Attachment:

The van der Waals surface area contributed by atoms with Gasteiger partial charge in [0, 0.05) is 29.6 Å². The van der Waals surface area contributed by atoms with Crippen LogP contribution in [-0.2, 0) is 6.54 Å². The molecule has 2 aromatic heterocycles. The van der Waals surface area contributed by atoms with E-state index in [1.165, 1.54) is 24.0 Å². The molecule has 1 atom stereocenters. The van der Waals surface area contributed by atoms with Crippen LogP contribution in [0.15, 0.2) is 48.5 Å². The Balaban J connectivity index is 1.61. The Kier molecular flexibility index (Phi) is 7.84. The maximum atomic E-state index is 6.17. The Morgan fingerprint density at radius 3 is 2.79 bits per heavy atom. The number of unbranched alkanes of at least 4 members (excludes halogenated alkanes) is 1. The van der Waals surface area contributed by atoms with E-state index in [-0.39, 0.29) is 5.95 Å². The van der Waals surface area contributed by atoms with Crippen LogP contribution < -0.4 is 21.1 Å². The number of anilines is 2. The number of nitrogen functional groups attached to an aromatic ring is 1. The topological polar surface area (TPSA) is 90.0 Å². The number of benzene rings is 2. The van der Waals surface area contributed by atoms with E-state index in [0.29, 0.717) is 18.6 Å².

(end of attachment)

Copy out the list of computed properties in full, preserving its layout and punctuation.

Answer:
The van der Waals surface area contributed by atoms with Gasteiger partial charge in [0, 0.05) is 29.6 Å². The van der Waals surface area contributed by atoms with Crippen LogP contribution in [-0.2, 0) is 6.54 Å². The molecule has 2 aromatic heterocycles. The van der Waals surface area contributed by atoms with E-state index in [1.165, 1.54) is 24.0 Å². The molecule has 1 atom stereocenters. The van der Waals surface area contributed by atoms with Crippen LogP contribution in [0.15, 0.2) is 48.5 Å². The Balaban J connectivity index is 1.61. The Kier molecular flexibility index (Phi) is 7.84. The maximum atomic E-state index is 6.17. The Morgan fingerprint density at radius 3 is 2.79 bits per heavy atom. The number of unbranched alkanes of at least 4 members (excludes halogenated alkanes) is 1. The van der Waals surface area contributed by atoms with E-state index in [-0.39, 0.29) is 5.95 Å². The van der Waals surface area contributed by atoms with Crippen LogP contribution < -0.4 is 21.1 Å². The number of anilines is 2. The number of nitrogen functional groups attached to an aromatic ring is 1. The topological polar surface area (TPSA) is 90.0 Å². The number of benzene rings is 2. The van der Waals surface area contributed by atoms with E-state index in [0.29, 0.717) is 18.6 Å².